# Analogue of $k$-wise independence for other distributions than uniform

I am looking for the name of the following notion (in order to look it up for myself), and possibly pointers to the corresponding literature.

Let $$D$$ be a fixed distribution over $$\{0,1\}^n$$, and $$1\leq k\leq n$$ a fixed integer. A random variable $$X$$ over $$\{0,1\}^n$$ is said to be $$(k,D)$$-something if all size-$$\ell$$ marginals of $$X$$, for $$\ell\leq k$$, match those of $$D$$.

In particular, for $$D$$ product distribution (and, in most derandomization literature I have seen, actually for $$D$$ uniform), this is $$k$$-wise independence. I am looking for $$D$$ non-uniform, however -- for instance, $$D$$ being the distribution of the $$n$$ bits indicators obtained when choosing a subset of $$[n]$$ of size exactly $$n/2$$.

Does something have a name?

• Isn't this just "k-wise independence"?! – Jeffε Apr 10 at 21:01
• @Jeffε well, no. Is it? First, $k$-wise independence" is basically used for "$k$-wise uniform independence*" most of the time. This notwithstanding, as my last example in particular illustrates, I am considering distributions where the coordinates are not necessarily independent. – Clement C. Apr 10 at 23:20
• Sorry, I see the difference now, but no, [adjective] independence does not imply anything about uniformity. – Jeffε Apr 11 at 5:15
• @Jeffε Sorry, I should have been more precise. It's true that there ins no implication of uniformity in general; however, for derandomization (which is my end goal here), I am under the impression that, by and large, "$k$-wise independent" and "\$k wise independent uniform" are used interchangeably. See, e.g., a search for "derandomization k-wise" on Google, or for instance Chapater 3, Definition 3.21 in this monongraph, or most lecture notes (section 2), evn [...] – Clement C. Apr 11 at 6:56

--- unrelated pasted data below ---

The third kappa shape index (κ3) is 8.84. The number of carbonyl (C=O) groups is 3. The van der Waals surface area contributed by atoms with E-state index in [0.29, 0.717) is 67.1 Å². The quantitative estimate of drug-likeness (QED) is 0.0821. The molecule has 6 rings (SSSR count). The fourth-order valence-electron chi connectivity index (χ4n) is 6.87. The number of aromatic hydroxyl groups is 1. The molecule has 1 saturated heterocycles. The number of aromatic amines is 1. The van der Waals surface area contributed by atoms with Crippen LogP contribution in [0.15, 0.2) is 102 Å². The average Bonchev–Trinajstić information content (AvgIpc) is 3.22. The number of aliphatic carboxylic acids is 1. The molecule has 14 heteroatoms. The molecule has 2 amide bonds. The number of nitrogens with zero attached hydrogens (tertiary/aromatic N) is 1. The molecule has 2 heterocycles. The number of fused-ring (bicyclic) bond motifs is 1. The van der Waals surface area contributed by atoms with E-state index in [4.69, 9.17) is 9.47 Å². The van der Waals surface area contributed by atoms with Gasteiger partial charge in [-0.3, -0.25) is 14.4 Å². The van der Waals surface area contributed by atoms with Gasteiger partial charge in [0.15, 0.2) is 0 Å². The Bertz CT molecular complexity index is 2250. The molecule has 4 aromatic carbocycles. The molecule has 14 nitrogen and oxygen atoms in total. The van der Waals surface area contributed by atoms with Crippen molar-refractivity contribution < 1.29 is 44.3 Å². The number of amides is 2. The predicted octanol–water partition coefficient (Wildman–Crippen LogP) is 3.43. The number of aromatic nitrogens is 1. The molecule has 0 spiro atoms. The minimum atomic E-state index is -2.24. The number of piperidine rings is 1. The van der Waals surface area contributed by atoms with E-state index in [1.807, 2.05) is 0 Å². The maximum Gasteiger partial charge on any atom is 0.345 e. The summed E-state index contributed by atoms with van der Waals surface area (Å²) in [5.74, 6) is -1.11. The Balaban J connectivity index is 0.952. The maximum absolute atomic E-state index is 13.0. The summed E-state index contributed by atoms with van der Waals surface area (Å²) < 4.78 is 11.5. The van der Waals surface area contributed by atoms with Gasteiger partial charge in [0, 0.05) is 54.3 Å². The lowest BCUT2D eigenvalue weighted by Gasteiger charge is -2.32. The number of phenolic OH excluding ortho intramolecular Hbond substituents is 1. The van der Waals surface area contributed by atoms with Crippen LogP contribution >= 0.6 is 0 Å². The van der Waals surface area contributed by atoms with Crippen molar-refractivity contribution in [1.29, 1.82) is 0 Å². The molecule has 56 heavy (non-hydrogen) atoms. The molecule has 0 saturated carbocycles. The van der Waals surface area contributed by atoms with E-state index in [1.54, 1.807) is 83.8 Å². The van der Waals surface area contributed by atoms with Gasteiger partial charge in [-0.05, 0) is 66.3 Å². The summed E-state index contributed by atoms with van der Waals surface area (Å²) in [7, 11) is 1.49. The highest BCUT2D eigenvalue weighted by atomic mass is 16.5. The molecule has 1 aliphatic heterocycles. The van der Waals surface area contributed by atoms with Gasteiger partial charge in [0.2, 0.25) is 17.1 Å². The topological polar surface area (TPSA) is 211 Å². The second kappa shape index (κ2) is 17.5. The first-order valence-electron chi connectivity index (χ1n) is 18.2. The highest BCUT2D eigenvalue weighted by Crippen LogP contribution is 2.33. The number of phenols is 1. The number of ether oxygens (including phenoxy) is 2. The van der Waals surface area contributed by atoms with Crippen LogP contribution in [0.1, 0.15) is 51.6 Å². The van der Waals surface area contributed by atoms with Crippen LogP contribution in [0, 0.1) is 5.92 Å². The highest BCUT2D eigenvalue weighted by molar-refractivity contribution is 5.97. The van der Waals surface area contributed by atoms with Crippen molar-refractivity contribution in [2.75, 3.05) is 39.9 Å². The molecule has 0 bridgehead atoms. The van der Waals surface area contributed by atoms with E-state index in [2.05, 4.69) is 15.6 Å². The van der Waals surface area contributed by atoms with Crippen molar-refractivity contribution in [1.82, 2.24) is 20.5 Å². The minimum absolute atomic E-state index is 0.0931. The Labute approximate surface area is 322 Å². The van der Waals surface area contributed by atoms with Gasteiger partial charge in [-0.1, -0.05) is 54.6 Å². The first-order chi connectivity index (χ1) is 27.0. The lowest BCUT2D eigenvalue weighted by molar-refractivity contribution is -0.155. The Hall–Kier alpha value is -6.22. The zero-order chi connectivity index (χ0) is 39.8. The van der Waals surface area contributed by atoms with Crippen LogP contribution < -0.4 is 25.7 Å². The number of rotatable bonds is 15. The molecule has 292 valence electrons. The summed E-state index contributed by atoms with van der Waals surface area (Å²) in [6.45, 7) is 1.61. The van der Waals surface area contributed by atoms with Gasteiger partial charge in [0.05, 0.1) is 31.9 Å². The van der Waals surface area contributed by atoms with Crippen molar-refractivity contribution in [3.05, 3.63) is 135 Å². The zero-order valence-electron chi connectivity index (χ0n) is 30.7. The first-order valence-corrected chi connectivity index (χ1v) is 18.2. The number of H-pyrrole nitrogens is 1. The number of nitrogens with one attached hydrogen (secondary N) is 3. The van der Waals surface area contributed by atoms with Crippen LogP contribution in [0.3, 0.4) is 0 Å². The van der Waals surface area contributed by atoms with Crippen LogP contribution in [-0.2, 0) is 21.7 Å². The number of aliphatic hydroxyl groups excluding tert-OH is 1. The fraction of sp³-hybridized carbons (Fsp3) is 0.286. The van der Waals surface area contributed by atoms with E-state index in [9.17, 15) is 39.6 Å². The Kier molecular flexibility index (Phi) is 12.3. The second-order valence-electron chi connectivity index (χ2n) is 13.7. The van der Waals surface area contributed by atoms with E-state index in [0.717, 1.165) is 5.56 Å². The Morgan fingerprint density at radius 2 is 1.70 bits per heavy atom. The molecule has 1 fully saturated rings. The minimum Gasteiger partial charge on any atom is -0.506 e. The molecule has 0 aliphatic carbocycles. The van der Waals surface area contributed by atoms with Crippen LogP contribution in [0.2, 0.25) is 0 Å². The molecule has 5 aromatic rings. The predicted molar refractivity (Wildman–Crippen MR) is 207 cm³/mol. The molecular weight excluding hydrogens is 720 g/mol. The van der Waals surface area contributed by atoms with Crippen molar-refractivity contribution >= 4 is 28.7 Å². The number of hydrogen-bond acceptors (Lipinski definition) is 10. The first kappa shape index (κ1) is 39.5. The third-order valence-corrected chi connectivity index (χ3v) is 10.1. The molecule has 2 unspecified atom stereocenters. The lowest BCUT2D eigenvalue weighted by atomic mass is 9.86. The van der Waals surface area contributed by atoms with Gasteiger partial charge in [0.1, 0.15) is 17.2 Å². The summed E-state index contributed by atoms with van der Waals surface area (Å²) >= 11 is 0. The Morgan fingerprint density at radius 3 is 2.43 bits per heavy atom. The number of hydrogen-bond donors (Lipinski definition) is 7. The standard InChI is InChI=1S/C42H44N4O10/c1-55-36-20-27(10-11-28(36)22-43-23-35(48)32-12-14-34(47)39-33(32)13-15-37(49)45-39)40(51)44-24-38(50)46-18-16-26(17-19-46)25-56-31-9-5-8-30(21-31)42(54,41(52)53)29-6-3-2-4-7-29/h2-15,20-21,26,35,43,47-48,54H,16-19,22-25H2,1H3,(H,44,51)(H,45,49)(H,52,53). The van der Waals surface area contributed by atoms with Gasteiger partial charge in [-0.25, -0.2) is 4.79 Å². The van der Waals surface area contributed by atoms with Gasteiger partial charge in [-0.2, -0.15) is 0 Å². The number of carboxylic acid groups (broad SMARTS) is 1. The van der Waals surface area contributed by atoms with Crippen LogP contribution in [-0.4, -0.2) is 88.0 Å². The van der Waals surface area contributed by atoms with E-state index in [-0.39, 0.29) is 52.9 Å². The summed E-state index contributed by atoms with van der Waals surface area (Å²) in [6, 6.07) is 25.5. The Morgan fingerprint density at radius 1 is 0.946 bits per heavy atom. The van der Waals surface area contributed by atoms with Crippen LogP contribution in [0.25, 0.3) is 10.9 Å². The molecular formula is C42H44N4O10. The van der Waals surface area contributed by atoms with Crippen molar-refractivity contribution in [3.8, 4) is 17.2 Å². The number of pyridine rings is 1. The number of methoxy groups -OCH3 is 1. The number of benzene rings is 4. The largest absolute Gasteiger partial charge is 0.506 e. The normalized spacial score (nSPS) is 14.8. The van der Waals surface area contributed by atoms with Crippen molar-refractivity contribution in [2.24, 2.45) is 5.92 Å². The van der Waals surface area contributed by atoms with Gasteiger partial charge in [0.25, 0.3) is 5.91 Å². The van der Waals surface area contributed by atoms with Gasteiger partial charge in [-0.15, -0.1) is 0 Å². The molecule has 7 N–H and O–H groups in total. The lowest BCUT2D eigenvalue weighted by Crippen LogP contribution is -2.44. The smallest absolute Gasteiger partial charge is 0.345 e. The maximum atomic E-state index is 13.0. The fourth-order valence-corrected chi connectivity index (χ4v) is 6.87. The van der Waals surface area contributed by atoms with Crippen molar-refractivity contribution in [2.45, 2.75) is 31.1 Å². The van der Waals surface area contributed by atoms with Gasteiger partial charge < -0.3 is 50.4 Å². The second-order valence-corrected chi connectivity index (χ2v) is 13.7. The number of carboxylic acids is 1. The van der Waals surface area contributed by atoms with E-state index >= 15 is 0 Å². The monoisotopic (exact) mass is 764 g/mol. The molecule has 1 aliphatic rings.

• [...] a search on this very website. Hence my conflating the two in the question... Updating the question to make that clear. – Clement C. Apr 11 at 6:56

$$D$$ being the distribution of the $$n$$ bits indicators obtained when choosing [uniformly at random] a subset of $$[n]$$ of size exactly $$n/2$$.
Let more generally $$m$$ be any integer dividing $$n$$, and $$D_{n,m}$$ be the uniform distribution over all $$m$$-equipartitions of $$[n]$$. (The above corresponds to $$m=2$$.)
Since drawing such an $$m$$-equipartition is equivalent to (i) taking a deterministic partition of that sort over $$[n]$$ and (ii) applying it to a u.a.r. permutation of $$[n]$$, any family $$\mathcal{C}$$ of $$k$$-wise independent partitions of $$[n]$$ yields a $$(k,D_{n,m})$$-something random variable $$X$$ samplable with $$\log|\mathcal{C}|$$ u.a.r. bits.
Unfortunately, no exact (non-trivial) family of $$k$$-wise independent permutations is known to exist for $$k\geq 4$$, even non-constructively, as far as I know. So then one would have to settle with $$k$$-wise almost independent permutations (and see how the approximation propagates).